By Michael J. Seth
This finished and balanced heritage of recent Korea explores the social, fiscal, and political matters it has confronted seeing that being catapulted into the broader international on the finish of the 19th century. putting this previously insular society in a world context, Michael J. Seth describes how this old, culturally and ethnically homogeneous society first fell sufferer to jap imperialist expansionism, after which used to be arbitrarily divided in part after international struggle II. Seth lines the postwar paths of the 2 Koreas_with varied political and social structures and assorted geopolitical orientations_as they developed into sharply contrasting societies. South Korea, after an unpromising begin, grew to become one of many few postcolonial constructing states to go into the ranks of the 1st global, with a globally aggressive economic climate, a democratic political method, and a sophisticated and dynamic tradition. against this, North Korea grew to become one of many world's so much totalitarian and remoted societies, a nuclear energy with an impoverished and famine-stricken inhabitants. contemplating the notably diversified and traditionally unheard of trajectories of the 2 Koreas, Seth assesses the insights they provide for realizing not just sleek Korea however the broader standpoint of global heritage.
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Additional resources for A Concise History of Modern Korea: From the Late Nineteenth Century to the Present
Jerome Ch’en, Yuan Shih-k’ai (Stanford, CA: Stanford University Press, 1961), 33–34. 9. Young-ick Lew, “Yuan Shih-kai’s Residency and the Korean Enlightenment Movement (1885–1894), The Journal of Korean Studies 5 (1984): 63–107. 10. Lew, “Yuan Shih-Kai’s Residency,” 63–107. 11. Andrew C. Nahm, Korea: Tradition and Transformation (Elizabeth, NJ: Hollym International, 1988), 173. 12. Kirk W. Larsen, “Trade, Dependency, and Colonialism: Foreign Trade and Korea’s Regional Integration, 1876–1910,” in Charles K.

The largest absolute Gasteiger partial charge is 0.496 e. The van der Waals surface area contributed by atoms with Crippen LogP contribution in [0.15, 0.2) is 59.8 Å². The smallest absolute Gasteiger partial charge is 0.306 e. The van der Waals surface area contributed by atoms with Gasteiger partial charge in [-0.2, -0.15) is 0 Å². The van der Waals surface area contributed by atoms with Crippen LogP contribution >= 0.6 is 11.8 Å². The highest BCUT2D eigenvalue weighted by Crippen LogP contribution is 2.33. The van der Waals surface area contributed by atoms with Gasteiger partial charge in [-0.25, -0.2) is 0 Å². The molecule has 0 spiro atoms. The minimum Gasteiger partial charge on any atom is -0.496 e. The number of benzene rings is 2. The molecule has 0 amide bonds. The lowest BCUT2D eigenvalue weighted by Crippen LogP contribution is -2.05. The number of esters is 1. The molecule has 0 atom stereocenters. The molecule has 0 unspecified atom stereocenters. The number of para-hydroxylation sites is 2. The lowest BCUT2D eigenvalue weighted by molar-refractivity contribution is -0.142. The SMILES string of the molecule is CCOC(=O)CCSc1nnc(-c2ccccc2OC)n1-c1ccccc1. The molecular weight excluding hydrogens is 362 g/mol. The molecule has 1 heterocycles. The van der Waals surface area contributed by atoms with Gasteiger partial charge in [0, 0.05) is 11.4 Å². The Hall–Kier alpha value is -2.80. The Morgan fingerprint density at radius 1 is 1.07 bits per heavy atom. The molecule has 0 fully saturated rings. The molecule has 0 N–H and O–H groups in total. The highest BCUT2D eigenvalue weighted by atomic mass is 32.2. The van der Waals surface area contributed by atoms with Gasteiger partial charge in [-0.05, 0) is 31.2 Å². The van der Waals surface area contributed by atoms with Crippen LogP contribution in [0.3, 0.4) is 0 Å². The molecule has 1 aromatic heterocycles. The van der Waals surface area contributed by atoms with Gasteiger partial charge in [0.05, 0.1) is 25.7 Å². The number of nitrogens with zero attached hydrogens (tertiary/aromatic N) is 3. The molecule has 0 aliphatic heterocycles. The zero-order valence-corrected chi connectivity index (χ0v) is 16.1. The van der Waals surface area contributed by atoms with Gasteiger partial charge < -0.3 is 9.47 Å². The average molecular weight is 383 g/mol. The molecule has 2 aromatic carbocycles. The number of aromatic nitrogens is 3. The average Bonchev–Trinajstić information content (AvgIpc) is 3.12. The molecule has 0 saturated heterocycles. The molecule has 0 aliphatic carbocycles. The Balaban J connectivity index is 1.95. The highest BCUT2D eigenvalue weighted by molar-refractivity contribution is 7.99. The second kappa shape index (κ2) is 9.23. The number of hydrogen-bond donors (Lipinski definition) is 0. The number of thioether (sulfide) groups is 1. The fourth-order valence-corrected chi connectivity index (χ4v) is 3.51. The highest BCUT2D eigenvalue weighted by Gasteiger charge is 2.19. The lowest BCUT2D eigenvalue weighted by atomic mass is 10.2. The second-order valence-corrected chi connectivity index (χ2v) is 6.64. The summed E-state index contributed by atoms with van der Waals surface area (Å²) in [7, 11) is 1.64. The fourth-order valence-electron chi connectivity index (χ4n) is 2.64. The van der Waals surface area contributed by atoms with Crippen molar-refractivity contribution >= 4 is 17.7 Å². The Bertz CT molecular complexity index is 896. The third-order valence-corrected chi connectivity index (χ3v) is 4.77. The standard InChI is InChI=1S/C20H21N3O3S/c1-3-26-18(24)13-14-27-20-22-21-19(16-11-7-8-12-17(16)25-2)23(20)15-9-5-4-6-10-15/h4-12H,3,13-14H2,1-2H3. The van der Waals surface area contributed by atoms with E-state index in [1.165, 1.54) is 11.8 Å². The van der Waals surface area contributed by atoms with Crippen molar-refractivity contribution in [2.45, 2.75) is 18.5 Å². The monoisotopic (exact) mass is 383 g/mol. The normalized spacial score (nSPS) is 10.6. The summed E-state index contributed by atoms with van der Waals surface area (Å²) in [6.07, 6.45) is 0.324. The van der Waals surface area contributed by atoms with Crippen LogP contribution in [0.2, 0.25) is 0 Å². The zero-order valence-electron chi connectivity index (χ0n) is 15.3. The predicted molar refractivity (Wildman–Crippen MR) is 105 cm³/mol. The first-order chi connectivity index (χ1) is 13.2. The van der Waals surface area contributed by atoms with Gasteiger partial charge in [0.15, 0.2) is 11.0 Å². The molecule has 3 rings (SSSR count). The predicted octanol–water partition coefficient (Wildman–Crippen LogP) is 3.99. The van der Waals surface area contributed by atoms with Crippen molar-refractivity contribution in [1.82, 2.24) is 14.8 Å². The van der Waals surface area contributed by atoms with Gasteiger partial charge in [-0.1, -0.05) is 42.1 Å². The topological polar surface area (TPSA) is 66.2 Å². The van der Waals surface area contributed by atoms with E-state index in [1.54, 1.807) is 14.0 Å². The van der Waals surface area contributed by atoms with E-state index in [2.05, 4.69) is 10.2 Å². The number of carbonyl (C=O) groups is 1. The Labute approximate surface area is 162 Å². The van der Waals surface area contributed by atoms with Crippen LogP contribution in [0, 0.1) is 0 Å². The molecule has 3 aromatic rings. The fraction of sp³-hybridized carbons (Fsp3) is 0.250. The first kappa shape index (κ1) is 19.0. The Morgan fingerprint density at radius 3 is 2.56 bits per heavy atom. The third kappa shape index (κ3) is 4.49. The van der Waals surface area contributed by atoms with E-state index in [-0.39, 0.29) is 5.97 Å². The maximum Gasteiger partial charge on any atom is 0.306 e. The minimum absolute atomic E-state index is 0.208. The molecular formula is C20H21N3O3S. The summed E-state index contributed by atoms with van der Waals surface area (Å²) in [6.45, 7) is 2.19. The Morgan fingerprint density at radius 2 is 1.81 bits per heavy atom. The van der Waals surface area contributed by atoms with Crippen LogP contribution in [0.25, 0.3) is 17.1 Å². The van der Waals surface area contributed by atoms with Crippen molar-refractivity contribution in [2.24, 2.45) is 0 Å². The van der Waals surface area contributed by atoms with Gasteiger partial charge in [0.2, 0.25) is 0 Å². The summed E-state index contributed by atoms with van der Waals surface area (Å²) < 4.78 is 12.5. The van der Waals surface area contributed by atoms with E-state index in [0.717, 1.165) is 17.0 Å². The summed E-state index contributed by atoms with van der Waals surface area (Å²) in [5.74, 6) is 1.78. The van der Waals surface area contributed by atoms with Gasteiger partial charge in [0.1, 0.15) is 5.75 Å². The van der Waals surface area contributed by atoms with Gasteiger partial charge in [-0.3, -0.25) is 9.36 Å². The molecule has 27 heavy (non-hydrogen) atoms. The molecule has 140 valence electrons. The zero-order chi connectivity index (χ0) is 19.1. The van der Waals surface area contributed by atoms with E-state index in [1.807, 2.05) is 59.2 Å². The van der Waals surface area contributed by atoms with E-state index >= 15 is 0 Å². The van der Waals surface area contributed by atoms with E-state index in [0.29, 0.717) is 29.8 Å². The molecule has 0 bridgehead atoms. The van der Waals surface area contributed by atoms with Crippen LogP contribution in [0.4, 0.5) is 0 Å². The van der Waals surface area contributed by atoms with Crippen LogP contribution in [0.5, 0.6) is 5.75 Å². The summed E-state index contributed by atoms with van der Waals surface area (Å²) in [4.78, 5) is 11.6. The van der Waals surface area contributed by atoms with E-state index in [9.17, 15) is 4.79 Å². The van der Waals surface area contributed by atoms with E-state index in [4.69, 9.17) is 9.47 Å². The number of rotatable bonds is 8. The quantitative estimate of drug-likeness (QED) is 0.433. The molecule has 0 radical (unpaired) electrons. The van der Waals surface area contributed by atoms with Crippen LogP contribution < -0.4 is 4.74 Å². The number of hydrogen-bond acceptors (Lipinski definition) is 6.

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Following a time-honored Korean custom of honoring one’s ancestors and 24 Chapter 1 teachers by seeking to posthumously exonerate them if they had been disgraced or purged, Tonghak leaders urged Ch’oe Si-hyo˘ng to petition the court to restore the founder’s good name as well as that of other victims. In 1892, several thousand followers gathered in Samnye in Cho˘lla demanding Suun’s exoneration and calling for the end of persecution of Tonghak. They negotiated with the governors of Cho˘lla and Ch’ungcho˘ng provinces who agreed to stop the persecutions but explained they had no authority to exonerate their spiritual founder.